Giants head back to World Series with NLCS win over Cardinals
For the third time in five years, San Francisco finds itself in the 'Fall Classic,' after coming back to beat St. Louis in Game 5 of the National League Championship Series Thursday night.
| San Francisco
It was the Shot That Shook the Bay.
These every-other-year Giants will face the Royals in an all wild-card World Series that begins Tuesday night in Kansas City.
A journeyman who began the season with Pittsburgh, Ishikawa connected for the first game-ending home run that sent the Giants into the World Series since perhaps the most famous drive in baseball history — Bobby Thomson's "Shot Heard 'Round the World" in a 1951 playoff.
"It's gratifying," Ishikawa said. "If there's an organization I'd want to do it for, it would be this one."
A role player during the Giants' World Series win in 2010, Ishikawa was with Milwaukee in 2012 when San Francisco won another championship.
Pablo Sandoval singled to start the ninth inning against Michael Wacha, making his first appearance of the postseason for the Cardinals. After an out, Brandon Belt walked to bring up Ishikawa, who drove a 2-0 pitch into the elevated seats in right field to set off an orange towel-waving frenzied celebration.
"These guys have been through it," Giants manager Bruce Bochy said. "They have been battle-tested and they know how to handle themselves on this type of stage, and then add to that the kids that we brought up, and then Ishikawa.
"I mean, what a great story," Bochy said.
Ishikawa knew right away on his first career postseason homer, raising his right arm into the air as he watched his ball sail into the seats. He emphatically threw his helmet down to the dirt in triumph and joined his jubilant teammates at home plate as fireworks shot off from the center field scoreboard.
Morse — relegated to a reserve role because of a lengthy oblique injury — was batting for Madison Bumgarner, crowned NLCS MVP.
"It's unbelievable," Morse said. "This team has been on the same page since the beginning."
After taking a 3-1 lead in the series on wild throws the past two days, the Giants used the long ball to advance to their third Series in five years by knocking out the defending NL champions.
Rookie Joe Panik hit a two-run drive in the third inning off Wainwright for the Giants' first homer in seven games.
"Just a gutty effort through all this and I couldn't be prouder of these guys. They just don't stop fighting," Bochy said.
Ishikawa was the Pirates' opening-day first baseman, but was soon cut. He re-signed with the Giants, his original team, on a minor league deal and went to Triple-A before making it back to the majors. He moved from his natural first base spot to play left field for the injured Morse.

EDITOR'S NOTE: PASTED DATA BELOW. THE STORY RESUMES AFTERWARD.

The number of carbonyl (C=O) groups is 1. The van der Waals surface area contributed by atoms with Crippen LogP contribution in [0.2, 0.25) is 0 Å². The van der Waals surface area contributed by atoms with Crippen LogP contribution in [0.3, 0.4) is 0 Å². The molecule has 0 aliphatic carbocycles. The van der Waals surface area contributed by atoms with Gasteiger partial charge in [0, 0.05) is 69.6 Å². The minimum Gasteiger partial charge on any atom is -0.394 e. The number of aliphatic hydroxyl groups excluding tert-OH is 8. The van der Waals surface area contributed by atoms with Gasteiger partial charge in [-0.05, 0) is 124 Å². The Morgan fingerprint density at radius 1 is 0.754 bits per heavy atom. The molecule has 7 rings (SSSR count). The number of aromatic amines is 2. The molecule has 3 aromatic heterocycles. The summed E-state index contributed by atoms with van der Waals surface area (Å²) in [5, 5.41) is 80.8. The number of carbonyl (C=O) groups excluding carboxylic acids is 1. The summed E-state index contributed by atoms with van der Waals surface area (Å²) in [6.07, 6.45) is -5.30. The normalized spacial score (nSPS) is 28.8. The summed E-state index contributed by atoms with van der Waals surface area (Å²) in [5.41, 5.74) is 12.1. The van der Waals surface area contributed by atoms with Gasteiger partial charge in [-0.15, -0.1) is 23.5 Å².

"He signed a minor league contract, he more or less picked us," general manager Brian Sabean said. "I'm not surprised he hit a home run, I'm not. I'm surprised he's our starting left fielder. That's amazing to me. That's the kind of commitment he had to wanting to get on the field."
Ishikawa took a winding journey to his winning home run, too. Earlier in the game, he misplayed a flyball to left field that cost his team a run. He more than made up for it with his final swing.
"I think a lot of us forgot that we had to let him touch home plate," Bumgarner said. "We wanted to run and tackle him around second base. We were excited."
Bumgarner did not allow a hit after Tony Cruz homered to give the Cardinals a 3-2 lead with two outs in the fourth, working eight efficient innings. Matt Adams also went deep in the fourth.
Adams drew a one-out walk and Daniel Descalso entered to pinch run. Randal Grichuk singled and Descalso reached third on Kolten Wong's grounder.
Giants shortstop Brandon Crawford snagged the chopper that glanced off diving third baseman Sandoval's glove, then Crawford threw to second for the force.
Cruz walked to load the bases with two outs after consecutive pitches near his head, and Bochy lifted Santiago Casilla for Jeremy Affeldt. Pitching for the fourth straight day, the lefty retired pinch-hitter Oscar Taveras on a grounder that Affeldt fielded and sprinted to first.
Affeldt earned the win.
Out to prove himself, Wainwright rediscovered his old postseason rhythm after a couple of rough October outings, and that still wasn't enough once the bullpen took over with a one-run lead.
Once Wainwright left the game, the Giants grabbed their chance.
Cardinals manager Mike Matheny turned to Neshek after Wainwright reached 97 pitches and retired his final 10 batters.
"I was running low on gas," Wainwright said. "I think he made the right call."
For the bottom of the ninth, Matheny made a move that will be second-guessed all offseason. He went with Wacha, the hard-throwing MVP of the 2013 NLCS. But Wacha had missed much of the summer with an injury and last pitched on Sept. 26.
The Giants and Royals have played 12 times since interleague play began, with Kansas City winning nine — including all three this season. Affeldt pitched for the Royals the last time they visited San Francisco — that was in 2005, when Barry Bonds was still the giant name in orange and black.
HOME RUN HEROES
Three players have homered to end an AL Championship Series: Chris Chambliss (1976) and Aaron Boone (2003) did for the New York Yankees, and Magglio Ordonez (2006) for the Detroit Tigers.
Pittsburgh's Bill Mazeroski (1960) and Toronto's Joe Carter (1993) are the only players to win the World Series with a home run.